An essential difference between the Scythic vulture and all other vultures, is that the Scythian vulture of the Pazyryska tattoos is depicted as a reindeer with a bird’s beak and sometimes also wings. This allows us to claim that the tattoos of the Pazyryska tribes not only had a mystical meaning, but also bore a totemic significance – the word for reindeer is the base for the word “suk”, or more exactly “sugh”; the name that the nomadic tribes described themselves by, which also explains the origin of the Russian words “soha” (the horns) and “sohatyi” (horn-shaped). This theory is proved by Scythian (this word is of Greek origin, and was originally pronounced as “scythoi”) legends as well as large amounts of reindeer- and moose-motifs in scythian art. Horses have also been found in Pazyryk burial mounds equipped with headgears that could make them into “an imitation” of a mythic reindeer that was associated with the sun in many Indo-European cultures.

The ram is another significant motif of the Scythian tattoos. The ram was important for the stock farming, and its mythological meaning symbol of abundance, as a source of life and fertility. In Persian culture, the ram was for example adopted as a totem (personification of a god) for Ahemenids and a symbol of “farna” , i.e. for a divine halo and royal power. Alexander the great conquered Persia and hence won himself a “horn”, and he was therefore depicted on coins wearing a horn. Mongolic tribes who had gotten to know Alexander the Great through coins of the Middle East and legends also called him “Alexander with two horns”. From the above-mentioned facts, we can draw the conclusion that the ram motif of the Pazyryk tattoos intimated that the wearer belonged to the royal family, as well as the ram could be the symbol of a patriarch.

The two latest found mummies feature a great variety of motifs, but the first mummy had quite a lot of motifs. Aside from vulture and ram, feline beasts of prey and a fish were depicted on the body of the chief. We cannot reveal the original meanings of the motifs, but an interesting coincidence can be pointed out; the feline beasts of prey, with as well as without wings, also occupy a place in later Scythian art showing similarities to the art of Hakassian and Hunnu (Ordoss) peoples. Therefore we can gather more information from that art to answer the question of the original meaning of the motifs. In that particular art, lions and tigers without wings guard graves, while winged tigers guard the entrance to the underworld. We can also find the fish motif among the Hun tribes, particularly on carpets, and from this we can draw the conclusion that there is a succession of the motifs all the way from the Pazyryk era, nevertheless bearing in mind that the motifs did not originate from the Pazyryk tribes, but came as a result of Pazyryk tribes interacting with neighboring tribes like avtohtonian tribes and nomads of Turkish origin. The question of the identification of the motifs is serious and complicated due to the lack of written sources, but at the same time there are some data from Chinese written records speaking of tribes in the early Pazyryk era as well as the tribes called “di” (red-haired nomads thus differing from other nomads). We do also have information on later Pazyryk and early tashtykian eras from Chinese sources, speaking of a tribe called “uedji” founding the wealth of Kushanian. This tribe seems to have migrated eastwards from Middle Asia and southern Siberia. It is also possible that some of the tribes fighting Usun and Suk left traces behind in the art of the mountain-nomads dwelling in Altai during the Tashtyk era.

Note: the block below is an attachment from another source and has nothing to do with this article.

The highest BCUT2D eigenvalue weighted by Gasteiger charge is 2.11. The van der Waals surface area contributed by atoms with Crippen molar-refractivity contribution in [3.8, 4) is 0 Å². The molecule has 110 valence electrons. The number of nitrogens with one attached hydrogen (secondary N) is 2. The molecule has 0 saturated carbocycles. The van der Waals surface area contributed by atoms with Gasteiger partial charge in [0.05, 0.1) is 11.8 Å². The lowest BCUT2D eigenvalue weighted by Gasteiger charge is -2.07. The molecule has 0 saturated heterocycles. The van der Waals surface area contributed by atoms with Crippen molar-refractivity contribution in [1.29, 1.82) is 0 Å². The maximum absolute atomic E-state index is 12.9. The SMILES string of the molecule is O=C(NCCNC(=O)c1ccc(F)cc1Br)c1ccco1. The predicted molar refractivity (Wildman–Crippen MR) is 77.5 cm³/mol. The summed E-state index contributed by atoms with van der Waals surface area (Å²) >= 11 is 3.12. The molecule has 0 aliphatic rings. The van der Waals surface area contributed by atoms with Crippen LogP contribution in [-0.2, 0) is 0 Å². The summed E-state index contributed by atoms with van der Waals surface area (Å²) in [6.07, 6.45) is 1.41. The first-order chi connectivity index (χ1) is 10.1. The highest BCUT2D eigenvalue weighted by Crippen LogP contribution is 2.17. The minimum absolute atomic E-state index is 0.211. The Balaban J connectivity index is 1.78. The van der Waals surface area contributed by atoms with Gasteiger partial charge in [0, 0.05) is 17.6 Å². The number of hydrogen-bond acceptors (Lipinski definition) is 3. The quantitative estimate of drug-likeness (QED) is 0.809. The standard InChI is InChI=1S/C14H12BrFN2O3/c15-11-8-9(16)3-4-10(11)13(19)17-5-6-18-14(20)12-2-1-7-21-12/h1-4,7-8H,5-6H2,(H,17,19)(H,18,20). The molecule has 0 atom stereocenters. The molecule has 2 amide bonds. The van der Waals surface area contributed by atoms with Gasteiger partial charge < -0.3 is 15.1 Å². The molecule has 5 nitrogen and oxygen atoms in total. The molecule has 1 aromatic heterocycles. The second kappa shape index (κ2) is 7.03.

Aspects of tattooing
Thus we do not have much material, and we cannot for sure claim that all theories are correct, but at least we can summarize the main aspects of tattooing among the Pazyryk nomadic tribes:
Totemistic motifs (reindeer's and reindeer-like vultures) were used as symbols of tribal identification.
Tattooing marked the rank and social affiliation, ex. warriors and chiefs. The tattoos of the female mummy, the so-called “ice lady” are important, and does  probably either indicate a dynastic marriage or that the woman received her tattoos because she belonged to a royal family.
There is a religious and mystical aspect of the practicing of tattooing, i.e. the tattoos could act as signs of heroism and nobility, as well as symbols of fertility and abundance.
There is also a medical aspect of tattooing, where tattooing is used in conjunction with acupuncture, ex. the tattoos on the back of the male mummy called “the old chief”

Closing words
As a conclusion, one can say that the vulture of the Pazyryska has successfully fulfilled its duty to protect the secrets of the Scythians for more than a thousand years, and still protects graves and old knowledge from the uninitiated. It is however possible that further investigations will contribute to unveil the answers to the question of the nomadic European- Asian tribes, and explain their bravery and bold warrior-cults, and make us understand all this in the old, genuine senses. That is all that can be said at the moment.